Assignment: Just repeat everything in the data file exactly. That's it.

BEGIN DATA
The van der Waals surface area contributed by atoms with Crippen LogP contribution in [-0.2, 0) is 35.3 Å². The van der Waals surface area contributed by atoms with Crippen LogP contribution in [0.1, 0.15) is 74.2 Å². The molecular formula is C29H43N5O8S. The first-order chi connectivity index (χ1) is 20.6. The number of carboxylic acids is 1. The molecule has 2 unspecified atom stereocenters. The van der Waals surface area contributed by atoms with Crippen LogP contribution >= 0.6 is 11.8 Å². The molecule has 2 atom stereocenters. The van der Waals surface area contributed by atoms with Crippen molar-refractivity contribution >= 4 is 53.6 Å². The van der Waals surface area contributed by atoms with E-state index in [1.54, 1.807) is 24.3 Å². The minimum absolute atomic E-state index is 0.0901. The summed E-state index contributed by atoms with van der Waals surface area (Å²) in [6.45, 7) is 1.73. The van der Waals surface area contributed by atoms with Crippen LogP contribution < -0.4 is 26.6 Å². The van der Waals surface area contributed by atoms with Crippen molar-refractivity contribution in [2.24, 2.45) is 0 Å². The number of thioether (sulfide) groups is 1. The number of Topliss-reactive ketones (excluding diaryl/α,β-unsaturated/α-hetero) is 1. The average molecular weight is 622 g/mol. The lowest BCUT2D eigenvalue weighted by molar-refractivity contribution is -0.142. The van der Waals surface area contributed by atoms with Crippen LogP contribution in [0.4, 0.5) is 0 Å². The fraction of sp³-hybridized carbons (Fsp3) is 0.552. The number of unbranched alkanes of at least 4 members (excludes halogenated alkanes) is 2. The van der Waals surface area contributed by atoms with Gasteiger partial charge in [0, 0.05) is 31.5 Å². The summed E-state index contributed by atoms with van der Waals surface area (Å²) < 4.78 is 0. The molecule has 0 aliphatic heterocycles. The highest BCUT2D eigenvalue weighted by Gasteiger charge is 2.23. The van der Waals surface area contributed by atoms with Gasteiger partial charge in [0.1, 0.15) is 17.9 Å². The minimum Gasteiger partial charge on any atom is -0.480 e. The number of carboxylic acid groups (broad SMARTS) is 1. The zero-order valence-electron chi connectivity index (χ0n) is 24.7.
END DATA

The van der Waals surface area contributed by atoms with Crippen LogP contribution in [-0.2, 0) is 35.3 Å². The van der Waals surface area contributed by atoms with Crippen LogP contribution in [0.1, 0.15) is 74.2 Å². The molecular formula is C29H43N5O8S. The first-order chi connectivity index (χ1) is 20.6. The number of carboxylic acids is 1. The molecule has 2 unspecified atom stereocenters. The van der Waals surface area contributed by atoms with Crippen LogP contribution >= 0.6 is 11.8 Å². The molecule has 2 atom stereocenters. The van der Waals surface area contributed by atoms with Crippen molar-refractivity contribution >= 4 is 53.6 Å². The van der Waals surface area contributed by atoms with E-state index in [1.54, 1.807) is 24.3 Å². The minimum absolute atomic E-state index is 0.0901. The summed E-state index contributed by atoms with van der Waals surface area (Å²) in [6.45, 7) is 1.73. The van der Waals surface area contributed by atoms with Crippen LogP contribution < -0.4 is 26.6 Å². The van der Waals surface area contributed by atoms with Crippen molar-refractivity contribution in [2.24, 2.45) is 0 Å². The number of thioether (sulfide) groups is 1. The number of Topliss-reactive ketones (excluding diaryl/α,β-unsaturated/α-hetero) is 1. The average molecular weight is 622 g/mol. The lowest BCUT2D eigenvalue weighted by molar-refractivity contribution is -0.142. The van der Waals surface area contributed by atoms with Crippen LogP contribution in [0.4, 0.5) is 0 Å². The fraction of sp³-hybridized carbons (Fsp3) is 0.552. The number of unbranched alkanes of at least 4 members (excludes halogenated alkanes) is 2. The van der Waals surface area contributed by atoms with Gasteiger partial charge in [0, 0.05) is 31.5 Å². The summed E-state index contributed by atoms with van der Waals surface area (Å²) < 4.78 is 0. The molecule has 0 aliphatic heterocycles. The highest BCUT2D eigenvalue weighted by Gasteiger charge is 2.23. The van der Waals surface area contributed by atoms with Gasteiger partial charge in [0.1, 0.15) is 17.9 Å². The minimum Gasteiger partial charge on any atom is -0.480 e. The number of carboxylic acid groups (broad SMARTS) is 1. The zero-order valence-electron chi connectivity index (χ0n) is 24.7.